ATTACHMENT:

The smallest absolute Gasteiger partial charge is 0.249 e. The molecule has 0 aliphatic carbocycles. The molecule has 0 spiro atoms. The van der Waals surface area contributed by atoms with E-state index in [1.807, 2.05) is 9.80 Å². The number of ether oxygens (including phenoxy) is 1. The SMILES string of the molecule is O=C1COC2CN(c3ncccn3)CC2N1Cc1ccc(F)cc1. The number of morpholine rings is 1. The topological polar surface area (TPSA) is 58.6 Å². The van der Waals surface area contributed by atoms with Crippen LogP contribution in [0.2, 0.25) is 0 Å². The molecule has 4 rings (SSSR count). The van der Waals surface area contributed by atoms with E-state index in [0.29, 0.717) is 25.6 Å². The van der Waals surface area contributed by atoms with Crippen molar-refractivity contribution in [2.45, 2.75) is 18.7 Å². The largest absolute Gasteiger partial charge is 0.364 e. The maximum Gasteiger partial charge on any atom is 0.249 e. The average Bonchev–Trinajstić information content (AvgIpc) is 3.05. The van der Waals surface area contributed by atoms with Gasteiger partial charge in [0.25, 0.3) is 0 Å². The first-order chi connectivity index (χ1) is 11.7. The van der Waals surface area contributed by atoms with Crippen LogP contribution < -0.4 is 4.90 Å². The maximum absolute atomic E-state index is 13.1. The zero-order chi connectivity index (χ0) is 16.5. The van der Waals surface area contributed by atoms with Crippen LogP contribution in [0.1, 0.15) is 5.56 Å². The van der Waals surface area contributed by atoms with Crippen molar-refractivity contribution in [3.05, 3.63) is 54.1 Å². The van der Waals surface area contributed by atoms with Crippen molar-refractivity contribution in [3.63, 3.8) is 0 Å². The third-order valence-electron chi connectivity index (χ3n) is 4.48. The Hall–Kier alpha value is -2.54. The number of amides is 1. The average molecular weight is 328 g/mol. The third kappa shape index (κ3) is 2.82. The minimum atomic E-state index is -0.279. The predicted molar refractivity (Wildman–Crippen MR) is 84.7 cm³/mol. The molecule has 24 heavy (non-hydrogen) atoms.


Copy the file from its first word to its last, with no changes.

The smallest absolute Gasteiger partial charge is 0.249 e. The molecule has 0 aliphatic carbocycles. The molecule has 0 spiro atoms. The van der Waals surface area contributed by atoms with E-state index in [1.807, 2.05) is 9.80 Å². The number of ether oxygens (including phenoxy) is 1. The SMILES string of the molecule is O=C1COC2CN(c3ncccn3)CC2N1Cc1ccc(F)cc1. The number of morpholine rings is 1. The topological polar surface area (TPSA) is 58.6 Å². The van der Waals surface area contributed by atoms with Crippen LogP contribution in [0.2, 0.25) is 0 Å². The molecule has 4 rings (SSSR count). The van der Waals surface area contributed by atoms with E-state index in [0.29, 0.717) is 25.6 Å². The van der Waals surface area contributed by atoms with Crippen molar-refractivity contribution in [2.45, 2.75) is 18.7 Å². The largest absolute Gasteiger partial charge is 0.364 e. The maximum Gasteiger partial charge on any atom is 0.249 e. The average Bonchev–Trinajstić information content (AvgIpc) is 3.05. The van der Waals surface area contributed by atoms with Gasteiger partial charge in [0.25, 0.3) is 0 Å². The first-order chi connectivity index (χ1) is 11.7. The van der Waals surface area contributed by atoms with Crippen LogP contribution < -0.4 is 4.90 Å². The maximum absolute atomic E-state index is 13.1. The zero-order chi connectivity index (χ0) is 16.5. The van der Waals surface area contributed by atoms with Crippen LogP contribution in [0.1, 0.15) is 5.56 Å². The van der Waals surface area contributed by atoms with Crippen molar-refractivity contribution in [3.05, 3.63) is 54.1 Å². The van der Waals surface area contributed by atoms with Crippen molar-refractivity contribution in [3.63, 3.8) is 0 Å². The third-order valence-electron chi connectivity index (χ3n) is 4.48. The Hall–Kier alpha value is -2.54. The number of amides is 1. The average molecular weight is 328 g/mol. The third kappa shape index (κ3) is 2.82. The minimum atomic E-state index is -0.279. The predicted molar refractivity (Wildman–Crippen MR) is 84.7 cm³/mol. The molecule has 24 heavy (non-hydrogen) atoms.